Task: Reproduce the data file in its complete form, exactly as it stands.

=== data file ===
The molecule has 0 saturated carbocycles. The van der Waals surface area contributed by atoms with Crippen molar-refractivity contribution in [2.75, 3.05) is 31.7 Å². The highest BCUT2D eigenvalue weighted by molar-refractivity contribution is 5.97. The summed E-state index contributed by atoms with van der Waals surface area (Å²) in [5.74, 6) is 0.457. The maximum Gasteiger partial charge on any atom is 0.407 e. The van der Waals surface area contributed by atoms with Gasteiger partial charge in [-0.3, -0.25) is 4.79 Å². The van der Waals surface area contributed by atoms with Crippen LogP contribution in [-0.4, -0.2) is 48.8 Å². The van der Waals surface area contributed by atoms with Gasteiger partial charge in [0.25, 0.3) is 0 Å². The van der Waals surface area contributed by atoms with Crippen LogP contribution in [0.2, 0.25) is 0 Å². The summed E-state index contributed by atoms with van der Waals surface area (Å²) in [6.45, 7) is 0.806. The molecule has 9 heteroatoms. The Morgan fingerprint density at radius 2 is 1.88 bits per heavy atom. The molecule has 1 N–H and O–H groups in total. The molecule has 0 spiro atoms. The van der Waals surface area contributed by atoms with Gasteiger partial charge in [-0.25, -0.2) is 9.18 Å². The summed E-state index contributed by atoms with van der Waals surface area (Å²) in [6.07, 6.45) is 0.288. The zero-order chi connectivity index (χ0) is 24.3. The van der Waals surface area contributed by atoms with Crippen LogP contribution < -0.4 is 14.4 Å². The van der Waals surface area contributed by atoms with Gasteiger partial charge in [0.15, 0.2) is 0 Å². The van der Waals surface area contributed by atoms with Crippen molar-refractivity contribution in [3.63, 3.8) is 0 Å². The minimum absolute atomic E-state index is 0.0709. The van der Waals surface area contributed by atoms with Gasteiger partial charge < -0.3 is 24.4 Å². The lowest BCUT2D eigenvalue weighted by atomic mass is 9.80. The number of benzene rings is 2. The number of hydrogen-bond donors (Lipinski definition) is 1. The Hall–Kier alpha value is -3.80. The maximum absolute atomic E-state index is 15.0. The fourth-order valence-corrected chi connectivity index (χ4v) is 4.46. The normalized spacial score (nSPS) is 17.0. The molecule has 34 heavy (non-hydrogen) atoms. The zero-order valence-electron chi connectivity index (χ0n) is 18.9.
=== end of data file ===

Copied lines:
The molecule has 0 saturated carbocycles. The van der Waals surface area contributed by atoms with Crippen molar-refractivity contribution in [2.75, 3.05) is 31.7 Å². The highest BCUT2D eigenvalue weighted by molar-refractivity contribution is 5.97. The summed E-state index contributed by atoms with van der Waals surface area (Å²) in [5.74, 6) is 0.457. The maximum Gasteiger partial charge on any atom is 0.407 e. The van der Waals surface area contributed by atoms with Gasteiger partial charge in [-0.3, -0.25) is 4.79 Å². The van der Waals surface area contributed by atoms with Crippen LogP contribution in [-0.4, -0.2) is 48.8 Å². The van der Waals surface area contributed by atoms with Gasteiger partial charge in [0.25, 0.3) is 0 Å². The van der Waals surface area contributed by atoms with Crippen LogP contribution in [0.2, 0.25) is 0 Å². The summed E-state index contributed by atoms with van der Waals surface area (Å²) in [6.45, 7) is 0.806. The molecule has 9 heteroatoms. The Morgan fingerprint density at radius 2 is 1.88 bits per heavy atom. The molecule has 1 N–H and O–H groups in total. The molecule has 0 spiro atoms. The van der Waals surface area contributed by atoms with Gasteiger partial charge in [-0.25, -0.2) is 9.18 Å². The summed E-state index contributed by atoms with van der Waals surface area (Å²) in [6.07, 6.45) is 0.288. The zero-order chi connectivity index (χ0) is 24.3. The van der Waals surface area contributed by atoms with Crippen LogP contribution < -0.4 is 14.4 Å². The van der Waals surface area contributed by atoms with Gasteiger partial charge in [0.15, 0.2) is 0 Å². The van der Waals surface area contributed by atoms with Crippen molar-refractivity contribution in [3.63, 3.8) is 0 Å². The minimum absolute atomic E-state index is 0.0709. The van der Waals surface area contributed by atoms with Gasteiger partial charge < -0.3 is 24.4 Å². The lowest BCUT2D eigenvalue weighted by atomic mass is 9.80. The number of benzene rings is 2. The number of hydrogen-bond donors (Lipinski definition) is 1. The Hall–Kier alpha value is -3.80. The maximum absolute atomic E-state index is 15.0. The fourth-order valence-corrected chi connectivity index (χ4v) is 4.46. The normalized spacial score (nSPS) is 17.0. The molecule has 34 heavy (non-hydrogen) atoms. The zero-order valence-electron chi connectivity index (χ0n) is 18.9.